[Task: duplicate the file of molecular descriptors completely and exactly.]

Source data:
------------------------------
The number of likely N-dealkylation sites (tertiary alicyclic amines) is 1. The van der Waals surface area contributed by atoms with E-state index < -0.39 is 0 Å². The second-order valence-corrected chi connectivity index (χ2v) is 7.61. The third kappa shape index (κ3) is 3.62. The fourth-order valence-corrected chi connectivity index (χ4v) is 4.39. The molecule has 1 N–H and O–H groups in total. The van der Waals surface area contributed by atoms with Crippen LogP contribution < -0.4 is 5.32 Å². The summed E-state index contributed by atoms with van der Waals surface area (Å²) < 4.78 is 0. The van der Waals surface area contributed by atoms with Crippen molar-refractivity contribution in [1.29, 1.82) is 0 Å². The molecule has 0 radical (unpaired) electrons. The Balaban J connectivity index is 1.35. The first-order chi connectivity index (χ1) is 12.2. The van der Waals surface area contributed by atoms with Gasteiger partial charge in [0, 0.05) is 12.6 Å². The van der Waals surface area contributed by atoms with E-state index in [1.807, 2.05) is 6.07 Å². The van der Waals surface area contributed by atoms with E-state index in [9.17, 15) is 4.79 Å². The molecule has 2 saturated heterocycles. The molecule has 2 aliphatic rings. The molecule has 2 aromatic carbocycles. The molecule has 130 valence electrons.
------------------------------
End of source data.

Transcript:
The number of likely N-dealkylation sites (tertiary alicyclic amines) is 1. The van der Waals surface area contributed by atoms with E-state index < -0.39 is 0 Å². The second-order valence-corrected chi connectivity index (χ2v) is 7.61. The third kappa shape index (κ3) is 3.62. The fourth-order valence-corrected chi connectivity index (χ4v) is 4.39. The molecule has 1 N–H and O–H groups in total. The van der Waals surface area contributed by atoms with Crippen LogP contribution < -0.4 is 5.32 Å². The summed E-state index contributed by atoms with van der Waals surface area (Å²) < 4.78 is 0. The van der Waals surface area contributed by atoms with Crippen molar-refractivity contribution in [1.29, 1.82) is 0 Å². The molecule has 0 radical (unpaired) electrons. The Balaban J connectivity index is 1.35. The first-order chi connectivity index (χ1) is 12.2. The van der Waals surface area contributed by atoms with Gasteiger partial charge in [0, 0.05) is 12.6 Å². The van der Waals surface area contributed by atoms with E-state index in [1.807, 2.05) is 6.07 Å². The van der Waals surface area contributed by atoms with E-state index in [9.17, 15) is 4.79 Å². The molecule has 2 saturated heterocycles. The molecule has 2 aliphatic rings. The molecule has 2 aromatic carbocycles. The molecule has 130 valence electrons.